Shake, rattle and roll

Sunday evening found me sprawled on my bed reading when suddenly my mattress started to shake. Well, I had to hand it to my neighbours. It was only 8 in the evening and they must have been at it like rabbits to make the bed vibrate ... and the desk ... and the TV stand and ... hmm, unless they were mounting rhinos I concluded there had to be an alternative explanation.

Welcome to my new word of the week じしん (jishin), earthquake!

The following day I discussed geological forces with my friends at work. They told me that there were earthquake safe spots where people were encouraged to gather. Unlike the hurricane shelters I had seen in Florida which tended to be sturdy school buildings, earthquake safe zones are areas of open space where nothing can fall on you. The observatory where I work is one such spot due to its specious campus.

"But how do you know when to go there?" I asked.

"Well," I was told. "You wait for the first quake to pass. Ideally get under a desk or table in case something falls on you. Then if a larger shake is likely to follow, you move to a safe zone."

"... how do I know if a larger quake is coming?" I enquired, bewildered.

There was a short conversation in Japanese and then my friend went to fetch her Japanese -> English electronic dictionary. She bashed in the phrase and I looked over her shoulder for the translation.

Sixth sense.

Gee, thanks. Early this morning I got to put my new theories into practice when a larger quake shook me awake at around 6 am. I waited, listening to my apartment complex. As far as I could tell, no one was moving. This was only moderately reassuring since the Japanese are so well organised I could quite easily see everyone sneaking out the complex without making a sound. However, it was early, I'd been up late and well ... fuck earthquakes. I went back to sleep.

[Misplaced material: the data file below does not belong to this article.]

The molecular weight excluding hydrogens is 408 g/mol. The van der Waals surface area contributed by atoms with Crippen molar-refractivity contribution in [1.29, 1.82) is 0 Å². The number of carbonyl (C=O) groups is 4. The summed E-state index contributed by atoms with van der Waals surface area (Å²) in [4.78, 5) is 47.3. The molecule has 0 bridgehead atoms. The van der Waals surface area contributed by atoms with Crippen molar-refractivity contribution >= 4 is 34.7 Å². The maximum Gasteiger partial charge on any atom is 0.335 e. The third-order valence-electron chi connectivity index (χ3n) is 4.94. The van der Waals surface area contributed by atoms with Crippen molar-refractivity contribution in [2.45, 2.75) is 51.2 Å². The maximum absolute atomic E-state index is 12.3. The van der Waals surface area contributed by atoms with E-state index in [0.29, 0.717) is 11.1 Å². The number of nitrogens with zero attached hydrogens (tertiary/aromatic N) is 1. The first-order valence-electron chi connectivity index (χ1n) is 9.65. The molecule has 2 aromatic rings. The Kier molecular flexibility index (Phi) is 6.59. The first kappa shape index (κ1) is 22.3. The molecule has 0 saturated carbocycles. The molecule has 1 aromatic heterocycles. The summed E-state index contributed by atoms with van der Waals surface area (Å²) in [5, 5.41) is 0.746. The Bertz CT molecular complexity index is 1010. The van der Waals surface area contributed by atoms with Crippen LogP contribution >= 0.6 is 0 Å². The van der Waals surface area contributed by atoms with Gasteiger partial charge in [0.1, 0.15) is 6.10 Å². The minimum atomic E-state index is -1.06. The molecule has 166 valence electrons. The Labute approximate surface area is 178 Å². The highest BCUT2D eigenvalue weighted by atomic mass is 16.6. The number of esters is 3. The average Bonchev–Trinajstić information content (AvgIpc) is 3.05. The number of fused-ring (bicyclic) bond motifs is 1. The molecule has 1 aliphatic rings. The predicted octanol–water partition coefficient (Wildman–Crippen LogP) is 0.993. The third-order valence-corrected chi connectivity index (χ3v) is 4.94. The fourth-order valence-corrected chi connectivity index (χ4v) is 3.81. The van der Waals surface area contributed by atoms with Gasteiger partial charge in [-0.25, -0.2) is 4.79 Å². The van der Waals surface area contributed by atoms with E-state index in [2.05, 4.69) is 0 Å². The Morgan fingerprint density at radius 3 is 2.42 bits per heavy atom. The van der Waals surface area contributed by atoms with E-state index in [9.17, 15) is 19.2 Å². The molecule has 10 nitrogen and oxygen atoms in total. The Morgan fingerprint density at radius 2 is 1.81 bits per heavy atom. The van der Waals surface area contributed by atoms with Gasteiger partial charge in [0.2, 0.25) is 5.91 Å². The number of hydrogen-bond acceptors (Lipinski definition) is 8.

I was reassured later that at times when people are supposed to move to safe zones, electronic speakers on the street announce warnings to flush people out of their homes.

At lunch today I asked whether it was likely that there would be more quakes coming.

"Well, we've had two so...."

.... so? That's probably it? They'll be another fifty? I still have no idea.

Despite being only mildly inconvenienced by the earthquakes (and actually finding the concept downright exciting), the quake this morning proved to have been relatively large. Although few people were injured, the major Tomei national expressway out of Tokyo has been damaged, right before the major national holidays.

Japan, mother nature does not think you've been good boys and girls this year.